Eocarcharia (Greek for "dawn shark"); pronounced EE-oh-car-CAR-ee-ah
Woodlands of northern Africa
Middle Cretaceous (110 million years ago)
Size and Weight:
About 25 feet long and 1,000 pounds
Sharp teeth; bony ridge above eyes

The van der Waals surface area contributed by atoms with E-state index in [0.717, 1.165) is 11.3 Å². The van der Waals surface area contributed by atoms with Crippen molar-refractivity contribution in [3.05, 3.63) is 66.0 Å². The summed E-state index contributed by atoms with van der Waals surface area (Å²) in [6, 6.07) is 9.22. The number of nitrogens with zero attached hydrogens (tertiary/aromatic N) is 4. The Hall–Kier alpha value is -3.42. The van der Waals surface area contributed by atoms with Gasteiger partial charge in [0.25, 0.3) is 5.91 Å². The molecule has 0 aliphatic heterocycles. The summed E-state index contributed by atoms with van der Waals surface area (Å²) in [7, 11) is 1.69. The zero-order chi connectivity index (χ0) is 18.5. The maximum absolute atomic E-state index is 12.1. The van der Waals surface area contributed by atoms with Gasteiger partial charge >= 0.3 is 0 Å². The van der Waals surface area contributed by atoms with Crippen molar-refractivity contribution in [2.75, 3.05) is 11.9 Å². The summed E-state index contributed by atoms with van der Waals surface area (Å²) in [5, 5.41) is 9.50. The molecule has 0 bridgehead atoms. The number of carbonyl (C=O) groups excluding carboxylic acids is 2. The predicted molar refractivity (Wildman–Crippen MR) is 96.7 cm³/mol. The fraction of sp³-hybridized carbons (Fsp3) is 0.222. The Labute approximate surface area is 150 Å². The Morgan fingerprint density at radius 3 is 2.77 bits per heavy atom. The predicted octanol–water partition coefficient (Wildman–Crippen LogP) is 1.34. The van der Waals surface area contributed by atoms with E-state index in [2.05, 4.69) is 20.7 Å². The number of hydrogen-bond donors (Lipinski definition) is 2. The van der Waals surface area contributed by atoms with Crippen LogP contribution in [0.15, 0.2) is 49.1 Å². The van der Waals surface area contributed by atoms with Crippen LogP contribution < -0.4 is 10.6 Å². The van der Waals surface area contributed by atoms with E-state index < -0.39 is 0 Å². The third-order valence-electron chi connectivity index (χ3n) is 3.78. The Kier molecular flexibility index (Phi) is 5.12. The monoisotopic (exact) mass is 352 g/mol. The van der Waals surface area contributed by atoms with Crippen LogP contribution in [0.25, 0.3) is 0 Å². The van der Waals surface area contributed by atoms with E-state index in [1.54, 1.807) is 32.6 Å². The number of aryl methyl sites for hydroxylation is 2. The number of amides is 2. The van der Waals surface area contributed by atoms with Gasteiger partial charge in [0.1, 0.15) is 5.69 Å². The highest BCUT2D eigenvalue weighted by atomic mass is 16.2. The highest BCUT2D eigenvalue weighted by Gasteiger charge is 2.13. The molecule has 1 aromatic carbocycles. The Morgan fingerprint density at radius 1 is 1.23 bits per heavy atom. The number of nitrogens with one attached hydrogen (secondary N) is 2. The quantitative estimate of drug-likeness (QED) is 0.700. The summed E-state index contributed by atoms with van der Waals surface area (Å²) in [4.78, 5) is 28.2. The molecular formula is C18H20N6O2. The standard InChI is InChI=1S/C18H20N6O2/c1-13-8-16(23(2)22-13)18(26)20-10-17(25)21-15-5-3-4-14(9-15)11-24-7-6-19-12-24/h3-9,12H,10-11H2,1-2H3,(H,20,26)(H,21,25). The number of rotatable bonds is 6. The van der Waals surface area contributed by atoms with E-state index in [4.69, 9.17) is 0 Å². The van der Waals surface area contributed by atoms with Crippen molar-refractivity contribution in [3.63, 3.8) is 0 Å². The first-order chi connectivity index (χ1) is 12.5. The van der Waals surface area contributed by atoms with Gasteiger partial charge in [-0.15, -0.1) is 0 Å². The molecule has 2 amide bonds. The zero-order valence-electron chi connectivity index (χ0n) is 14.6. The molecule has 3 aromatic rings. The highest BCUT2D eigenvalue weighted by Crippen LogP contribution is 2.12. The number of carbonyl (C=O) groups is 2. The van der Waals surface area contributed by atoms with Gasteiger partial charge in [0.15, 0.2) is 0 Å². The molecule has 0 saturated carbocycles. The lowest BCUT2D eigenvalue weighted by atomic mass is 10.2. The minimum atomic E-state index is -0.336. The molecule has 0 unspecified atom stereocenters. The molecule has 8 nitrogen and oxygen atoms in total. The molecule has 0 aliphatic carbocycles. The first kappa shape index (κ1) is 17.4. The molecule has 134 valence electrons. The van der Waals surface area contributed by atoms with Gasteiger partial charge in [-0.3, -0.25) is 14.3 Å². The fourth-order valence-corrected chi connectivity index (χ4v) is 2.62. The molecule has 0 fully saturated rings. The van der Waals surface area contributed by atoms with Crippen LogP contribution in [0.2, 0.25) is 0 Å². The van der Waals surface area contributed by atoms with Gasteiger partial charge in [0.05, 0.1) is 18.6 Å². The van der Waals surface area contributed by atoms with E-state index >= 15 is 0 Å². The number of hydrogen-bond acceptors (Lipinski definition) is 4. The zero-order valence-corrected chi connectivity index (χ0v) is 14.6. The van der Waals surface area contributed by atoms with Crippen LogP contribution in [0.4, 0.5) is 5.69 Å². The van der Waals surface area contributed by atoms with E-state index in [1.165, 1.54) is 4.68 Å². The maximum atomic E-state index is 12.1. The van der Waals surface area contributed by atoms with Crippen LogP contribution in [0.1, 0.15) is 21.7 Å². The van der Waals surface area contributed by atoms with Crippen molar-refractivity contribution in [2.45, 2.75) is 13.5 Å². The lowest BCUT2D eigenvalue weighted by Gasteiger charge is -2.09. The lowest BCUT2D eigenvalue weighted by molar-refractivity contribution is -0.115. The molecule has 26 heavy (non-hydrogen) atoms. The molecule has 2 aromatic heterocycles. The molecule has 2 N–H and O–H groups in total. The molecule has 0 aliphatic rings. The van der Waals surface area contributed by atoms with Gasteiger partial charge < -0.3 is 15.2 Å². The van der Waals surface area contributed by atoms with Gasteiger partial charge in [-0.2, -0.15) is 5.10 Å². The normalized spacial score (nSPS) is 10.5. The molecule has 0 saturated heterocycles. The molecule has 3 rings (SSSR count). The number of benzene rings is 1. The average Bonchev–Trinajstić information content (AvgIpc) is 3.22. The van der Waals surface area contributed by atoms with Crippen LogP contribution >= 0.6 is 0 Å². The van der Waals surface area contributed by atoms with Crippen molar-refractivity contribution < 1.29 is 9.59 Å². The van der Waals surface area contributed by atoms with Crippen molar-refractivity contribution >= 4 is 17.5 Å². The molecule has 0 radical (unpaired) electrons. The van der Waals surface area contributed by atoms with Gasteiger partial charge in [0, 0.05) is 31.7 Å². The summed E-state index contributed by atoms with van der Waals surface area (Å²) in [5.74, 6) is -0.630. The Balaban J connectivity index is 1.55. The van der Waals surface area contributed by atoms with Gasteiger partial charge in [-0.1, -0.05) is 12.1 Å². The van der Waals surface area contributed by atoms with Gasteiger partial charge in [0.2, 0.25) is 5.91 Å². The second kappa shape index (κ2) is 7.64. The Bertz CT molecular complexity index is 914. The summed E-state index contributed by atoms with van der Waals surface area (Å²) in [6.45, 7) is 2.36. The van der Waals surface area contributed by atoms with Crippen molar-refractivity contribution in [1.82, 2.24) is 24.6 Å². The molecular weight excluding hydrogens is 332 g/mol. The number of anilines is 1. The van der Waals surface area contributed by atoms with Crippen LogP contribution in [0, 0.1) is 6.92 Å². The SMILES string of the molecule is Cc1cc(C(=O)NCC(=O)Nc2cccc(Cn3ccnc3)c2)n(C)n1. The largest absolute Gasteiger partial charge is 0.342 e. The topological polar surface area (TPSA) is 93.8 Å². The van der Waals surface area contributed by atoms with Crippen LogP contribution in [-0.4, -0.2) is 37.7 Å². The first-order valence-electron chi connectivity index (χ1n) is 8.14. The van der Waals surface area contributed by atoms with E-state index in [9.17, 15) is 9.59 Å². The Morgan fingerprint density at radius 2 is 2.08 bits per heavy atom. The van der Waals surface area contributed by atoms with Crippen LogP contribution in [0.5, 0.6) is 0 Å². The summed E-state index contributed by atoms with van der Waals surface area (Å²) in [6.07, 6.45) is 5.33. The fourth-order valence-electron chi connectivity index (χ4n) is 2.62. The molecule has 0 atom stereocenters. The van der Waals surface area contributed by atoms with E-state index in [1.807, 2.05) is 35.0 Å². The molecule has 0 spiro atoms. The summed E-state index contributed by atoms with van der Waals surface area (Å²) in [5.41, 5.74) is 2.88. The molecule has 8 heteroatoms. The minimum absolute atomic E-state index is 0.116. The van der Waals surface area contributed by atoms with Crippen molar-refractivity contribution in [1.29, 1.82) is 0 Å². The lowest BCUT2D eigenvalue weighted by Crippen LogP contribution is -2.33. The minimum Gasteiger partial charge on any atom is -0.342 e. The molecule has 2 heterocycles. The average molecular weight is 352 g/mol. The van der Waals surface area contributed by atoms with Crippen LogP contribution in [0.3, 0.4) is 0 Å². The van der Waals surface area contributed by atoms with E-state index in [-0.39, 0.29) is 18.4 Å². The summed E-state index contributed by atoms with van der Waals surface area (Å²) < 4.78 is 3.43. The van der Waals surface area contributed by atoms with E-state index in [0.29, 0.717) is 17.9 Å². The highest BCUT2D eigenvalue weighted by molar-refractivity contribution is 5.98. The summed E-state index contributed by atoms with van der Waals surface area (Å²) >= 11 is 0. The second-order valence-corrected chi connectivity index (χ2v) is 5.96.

As you may have guessed from its name, Eocarcharia was closely related to Carcharodontosaurus, the "great white shark lizard" that occupied the same north African habitat. Ecarcharia was smaller than its more famous cousin, and also had a strange, bony ridge over its eyes, which it may have used to head-butt other dinosaurs (this was probably a sexually selected characteristic, meaning males with bigger, bonier brows got to mate with more females). Judging by its numerous, sharp teeth, Eocarcharia was an active predator, though it presumably left the biggest prey to Carcharodontosaurus. By the way, this large theropod marks yet another notch in the dinosaur-discovery belt of the prolific paleontologist Paul Sereno.